15.  For this part, I work from the middle of one edge to the corners to keep the material from stretching weirdly.  Wrap your backing material around the batting, tuck the frayed edges in, and pin it in place.  You will overlap the top piece by 1/2″.  Use a measuring tape to make sure you are pinning it evenly throughout.

Now this is probably the hardest part of it all…the CORNERS…bum, bum, bum!!!!!!!

16.  I leave all the corners for last as you can see below.  This is kind of hard to do because it is hard to make a nice pretty, straight line, but you get the hang of it after a few tries.  You could also practice on some other material before you do this part of your quilt.  First you cut off some of the extra material.  Then you fold in on one side and let another side be the top of the seam.  Try your best to make a diagonal line and pin it down with a few pins.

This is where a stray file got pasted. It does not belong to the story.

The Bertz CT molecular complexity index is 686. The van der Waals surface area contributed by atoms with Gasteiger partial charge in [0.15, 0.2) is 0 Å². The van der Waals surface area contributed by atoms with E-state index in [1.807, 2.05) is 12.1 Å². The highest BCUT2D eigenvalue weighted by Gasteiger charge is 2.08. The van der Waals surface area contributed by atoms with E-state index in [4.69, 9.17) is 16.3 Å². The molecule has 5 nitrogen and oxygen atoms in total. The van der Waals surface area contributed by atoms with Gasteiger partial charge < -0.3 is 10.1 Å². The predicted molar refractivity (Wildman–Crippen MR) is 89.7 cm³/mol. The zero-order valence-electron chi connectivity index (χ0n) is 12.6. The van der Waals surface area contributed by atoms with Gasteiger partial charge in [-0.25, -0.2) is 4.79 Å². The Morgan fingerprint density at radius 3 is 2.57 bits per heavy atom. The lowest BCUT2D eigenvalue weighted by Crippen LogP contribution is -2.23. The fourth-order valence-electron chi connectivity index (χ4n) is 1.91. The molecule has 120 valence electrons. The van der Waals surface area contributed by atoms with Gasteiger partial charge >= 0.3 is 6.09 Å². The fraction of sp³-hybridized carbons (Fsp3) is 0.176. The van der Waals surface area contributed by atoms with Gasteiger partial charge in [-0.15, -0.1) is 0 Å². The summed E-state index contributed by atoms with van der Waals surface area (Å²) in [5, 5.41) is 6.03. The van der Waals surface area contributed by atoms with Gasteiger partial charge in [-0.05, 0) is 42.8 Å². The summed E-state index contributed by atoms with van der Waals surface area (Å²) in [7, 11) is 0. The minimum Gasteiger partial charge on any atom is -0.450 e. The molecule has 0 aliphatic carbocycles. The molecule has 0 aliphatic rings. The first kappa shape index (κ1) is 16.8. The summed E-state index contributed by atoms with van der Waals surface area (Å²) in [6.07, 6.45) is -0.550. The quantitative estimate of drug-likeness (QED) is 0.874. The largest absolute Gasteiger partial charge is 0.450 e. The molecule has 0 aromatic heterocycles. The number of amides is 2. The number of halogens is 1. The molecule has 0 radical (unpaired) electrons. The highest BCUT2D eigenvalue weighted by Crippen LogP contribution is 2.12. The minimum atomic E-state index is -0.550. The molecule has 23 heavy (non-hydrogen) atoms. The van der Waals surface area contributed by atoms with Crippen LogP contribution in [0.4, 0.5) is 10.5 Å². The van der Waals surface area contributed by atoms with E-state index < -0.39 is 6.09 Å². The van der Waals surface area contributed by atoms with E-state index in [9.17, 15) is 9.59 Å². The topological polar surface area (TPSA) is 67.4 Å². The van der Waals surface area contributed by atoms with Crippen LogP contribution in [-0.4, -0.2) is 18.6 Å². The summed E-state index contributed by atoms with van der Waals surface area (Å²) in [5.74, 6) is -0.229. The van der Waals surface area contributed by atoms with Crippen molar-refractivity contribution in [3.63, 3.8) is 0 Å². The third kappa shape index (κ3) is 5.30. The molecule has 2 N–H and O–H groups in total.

17.  Then you will sew a 1/4″ seam all around the square edge where you pinned.  And then lastly you will sew the diagnoal lines.  YAY, all done with the sewing part!!!!

Now for the finishing touches:

18.  Use your yarn and darning needle to tack down each four square intersection.  I used two pieces of yarn for each intersection.  I cut them way longer than necessary so I had plenty to work with.  Start by pushing the yarn through from the top to the bottom,  

19.  And back up from the bottom through to the top like so. 

Then tie in two really tight knots and you end up with this:

If you dont want to tack with yarn, make sure you tack by sewing a few stitches at each intersection or with a needle and thread.

Aaaaaaaaaaaaaaand, TA-DA!!!!